The question before the NLRB in Neufeld was whether a union violated section 8(b)(1)(A) by disciplining an employee for post-resignation conduct in a situation where the union's rules barred resignations. The union's constitution declared that resignations tendered during a strike or lockout were ineffective. An employee who returned to work during a strike after attempting to resign his union membership was fined $2,250 by the union. Neufeld, 270 N.L.R.B. at 1331.

The Board found that the specific restraints in the union constitution violated section 8(b)(1)(A), and the Board went on to hold that "any restrictions placed by a union on its members' right to resign similarly are unlawful." 270 N.L.R.B. at 1333.*fn5 The NLRB analyzed resignation restrictions under a three-part balancing test propounded by the Supreme Court in Scofield v. NLRB, 394 U.S. 423, 22 L. Ed. 2d 385, 89 S. Ct. 1154 (1969). A union rule is valid under the Scofield test if it "reflects a legitimate union interest, impairs no policy Congress has imbedded in the labor laws, and is reasonably enforced against union members who are free to leave the union and escape the rule." Scofield, 394 U.S. at 430

The NLRB concluded that resignation restrictions founder on at least two prongs of this test. With respect to the "fundamental labor policy" prong of Scofield, the NLRB made several findings. First, it found that resignation restrictions restrain members in the exercise of their section 7 rights to refrain from any and all concerted activities. These rights, according to the Board, "encompass[] not only the right to refrain from strikes but also the right to refrain from union membership." Neufeld, 270 N.L.R.B. at 1333. Second, the NLRB found that by compelling a member to maintain full union membership, resignation restrictions collide with the statutory policy of voluntary unionism implicit in sections 8(a)(3)*fn6 and 8(b)(2)*fn7 of the Act. 270 N.L.R.B. at 1333. Third, the NLRB found that resignation restrictions undermine the policy aims that prompted the Supreme Court to distinguish between "internal" and "external" union actions. As long as the discipline imposed by a union meets the definition of an "internal" action, it does not constitute "restraint or coercion" within the meaning of section 8(b)(1)(A). See Scofeld, 394 U.S. at 428; NLRB v. Allis-Chalmers Mfg. Co., 388 U.S. 175, 195, 18 L. Ed. 2d 1123, 87 S. Ct. 2001 (1967).*fn8 The Board believed that restrictions on resignation would "artificially expand the definition of internal actions," enabling unions to continue to regulate conduct over which they would otherwise have no control. Neufeld, 270 N.L.R.B. at 1333. In a similar vein, the NLRB found that resignation restrictions cannot be justified under the proviso to section 8(b)(1)(A), which safeguards a union's right to prescribe its own rules about acquiring and retaining members. According to the Board,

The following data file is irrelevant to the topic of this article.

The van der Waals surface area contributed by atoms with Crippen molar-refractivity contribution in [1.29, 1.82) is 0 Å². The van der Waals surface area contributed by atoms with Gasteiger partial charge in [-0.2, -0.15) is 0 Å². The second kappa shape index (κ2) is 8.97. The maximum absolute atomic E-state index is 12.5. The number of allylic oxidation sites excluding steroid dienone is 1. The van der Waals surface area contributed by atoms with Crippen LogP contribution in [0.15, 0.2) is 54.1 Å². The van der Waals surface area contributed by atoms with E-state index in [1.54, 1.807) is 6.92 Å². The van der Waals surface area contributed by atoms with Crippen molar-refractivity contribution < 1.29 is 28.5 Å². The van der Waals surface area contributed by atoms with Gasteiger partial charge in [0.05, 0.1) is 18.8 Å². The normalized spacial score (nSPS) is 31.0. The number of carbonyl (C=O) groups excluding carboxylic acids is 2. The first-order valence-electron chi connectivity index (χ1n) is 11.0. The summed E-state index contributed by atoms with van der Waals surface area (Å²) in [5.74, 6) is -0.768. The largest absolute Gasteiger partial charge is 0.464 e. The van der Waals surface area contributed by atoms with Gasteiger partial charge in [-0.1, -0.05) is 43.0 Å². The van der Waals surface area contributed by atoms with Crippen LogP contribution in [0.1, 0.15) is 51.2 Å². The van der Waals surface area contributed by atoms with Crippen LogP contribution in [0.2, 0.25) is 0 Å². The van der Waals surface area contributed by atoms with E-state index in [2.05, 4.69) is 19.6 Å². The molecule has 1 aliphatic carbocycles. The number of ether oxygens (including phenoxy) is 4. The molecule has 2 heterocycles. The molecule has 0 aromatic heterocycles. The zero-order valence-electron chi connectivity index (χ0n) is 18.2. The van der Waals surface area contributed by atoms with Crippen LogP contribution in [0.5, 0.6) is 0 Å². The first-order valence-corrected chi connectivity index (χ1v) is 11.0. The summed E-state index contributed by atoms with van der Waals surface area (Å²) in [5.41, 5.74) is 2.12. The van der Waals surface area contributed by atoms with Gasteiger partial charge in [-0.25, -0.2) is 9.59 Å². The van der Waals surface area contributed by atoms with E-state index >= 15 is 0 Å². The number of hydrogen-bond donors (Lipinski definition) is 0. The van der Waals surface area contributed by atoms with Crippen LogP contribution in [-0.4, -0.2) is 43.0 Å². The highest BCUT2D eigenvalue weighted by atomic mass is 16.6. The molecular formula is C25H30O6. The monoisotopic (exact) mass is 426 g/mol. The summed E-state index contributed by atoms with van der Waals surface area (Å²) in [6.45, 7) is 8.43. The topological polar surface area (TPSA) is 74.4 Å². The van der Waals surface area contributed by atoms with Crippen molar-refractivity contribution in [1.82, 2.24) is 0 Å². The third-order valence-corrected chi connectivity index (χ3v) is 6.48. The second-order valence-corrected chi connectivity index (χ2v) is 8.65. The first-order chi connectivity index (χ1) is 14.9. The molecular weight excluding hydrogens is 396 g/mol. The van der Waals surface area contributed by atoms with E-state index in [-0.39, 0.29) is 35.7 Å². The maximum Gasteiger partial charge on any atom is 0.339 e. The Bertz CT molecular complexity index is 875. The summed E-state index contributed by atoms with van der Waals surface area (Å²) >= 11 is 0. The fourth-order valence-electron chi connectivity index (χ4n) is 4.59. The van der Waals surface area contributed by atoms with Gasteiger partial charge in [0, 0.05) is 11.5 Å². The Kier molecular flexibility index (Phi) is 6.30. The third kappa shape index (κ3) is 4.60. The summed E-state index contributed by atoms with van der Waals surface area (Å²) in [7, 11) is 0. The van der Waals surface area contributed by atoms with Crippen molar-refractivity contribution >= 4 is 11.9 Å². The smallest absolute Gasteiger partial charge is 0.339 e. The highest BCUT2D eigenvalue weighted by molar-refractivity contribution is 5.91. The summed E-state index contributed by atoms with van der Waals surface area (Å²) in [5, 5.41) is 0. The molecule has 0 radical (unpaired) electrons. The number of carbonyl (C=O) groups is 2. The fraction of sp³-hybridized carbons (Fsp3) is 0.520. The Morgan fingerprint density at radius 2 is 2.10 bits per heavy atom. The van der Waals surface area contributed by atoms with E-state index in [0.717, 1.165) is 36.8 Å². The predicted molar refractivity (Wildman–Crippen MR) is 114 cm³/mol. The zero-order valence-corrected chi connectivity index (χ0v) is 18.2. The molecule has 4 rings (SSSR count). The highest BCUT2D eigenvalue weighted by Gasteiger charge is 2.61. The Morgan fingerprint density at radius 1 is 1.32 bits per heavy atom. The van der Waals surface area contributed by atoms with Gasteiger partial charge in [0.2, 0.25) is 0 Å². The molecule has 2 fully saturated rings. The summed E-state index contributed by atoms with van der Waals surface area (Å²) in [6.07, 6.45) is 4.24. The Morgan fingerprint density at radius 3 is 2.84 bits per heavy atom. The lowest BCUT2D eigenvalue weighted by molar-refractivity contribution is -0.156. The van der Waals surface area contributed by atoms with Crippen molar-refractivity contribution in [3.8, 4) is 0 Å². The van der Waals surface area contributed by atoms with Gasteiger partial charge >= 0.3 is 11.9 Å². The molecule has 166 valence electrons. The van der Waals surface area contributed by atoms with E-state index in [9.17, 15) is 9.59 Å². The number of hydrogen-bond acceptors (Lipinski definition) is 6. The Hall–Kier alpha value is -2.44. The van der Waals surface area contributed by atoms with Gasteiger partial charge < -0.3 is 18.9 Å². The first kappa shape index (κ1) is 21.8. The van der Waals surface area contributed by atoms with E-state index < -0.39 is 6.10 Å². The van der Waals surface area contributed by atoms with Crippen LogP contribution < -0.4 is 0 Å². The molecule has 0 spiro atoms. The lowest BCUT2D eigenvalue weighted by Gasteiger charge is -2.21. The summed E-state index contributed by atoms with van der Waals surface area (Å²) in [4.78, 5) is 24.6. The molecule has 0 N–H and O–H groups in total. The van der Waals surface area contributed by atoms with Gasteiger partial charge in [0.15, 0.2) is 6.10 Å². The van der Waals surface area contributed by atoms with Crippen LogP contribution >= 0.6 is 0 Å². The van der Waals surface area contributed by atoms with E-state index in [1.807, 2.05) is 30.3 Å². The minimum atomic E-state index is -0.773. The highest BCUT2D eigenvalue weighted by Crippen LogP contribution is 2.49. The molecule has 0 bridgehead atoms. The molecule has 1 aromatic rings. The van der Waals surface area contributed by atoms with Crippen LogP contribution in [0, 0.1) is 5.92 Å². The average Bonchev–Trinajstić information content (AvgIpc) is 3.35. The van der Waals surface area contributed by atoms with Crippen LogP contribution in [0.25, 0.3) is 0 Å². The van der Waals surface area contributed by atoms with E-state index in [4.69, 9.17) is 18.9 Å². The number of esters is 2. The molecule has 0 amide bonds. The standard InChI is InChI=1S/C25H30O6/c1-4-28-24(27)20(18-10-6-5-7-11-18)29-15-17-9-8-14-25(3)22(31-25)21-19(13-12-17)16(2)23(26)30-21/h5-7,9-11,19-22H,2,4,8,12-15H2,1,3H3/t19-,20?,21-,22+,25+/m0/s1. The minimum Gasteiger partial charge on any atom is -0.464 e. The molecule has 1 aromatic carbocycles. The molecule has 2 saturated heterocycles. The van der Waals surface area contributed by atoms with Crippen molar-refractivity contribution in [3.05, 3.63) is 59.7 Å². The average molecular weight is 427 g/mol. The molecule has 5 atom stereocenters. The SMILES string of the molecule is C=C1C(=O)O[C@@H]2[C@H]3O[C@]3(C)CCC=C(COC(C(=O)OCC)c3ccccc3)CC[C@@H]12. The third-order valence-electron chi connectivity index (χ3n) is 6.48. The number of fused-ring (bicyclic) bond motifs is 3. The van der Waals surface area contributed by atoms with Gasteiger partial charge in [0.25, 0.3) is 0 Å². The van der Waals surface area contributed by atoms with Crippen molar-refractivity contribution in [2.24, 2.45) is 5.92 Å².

while a union can enact and enforce [membership] rules that are internal in scope and target, it possesses no statutory authority to impose its will on employees who exercise their section 7 right to resign and thereby refrain from concerted activity. For at that juncture, any action the union takes against the resigned employee is, by definition, "external," unless the provision is read as ...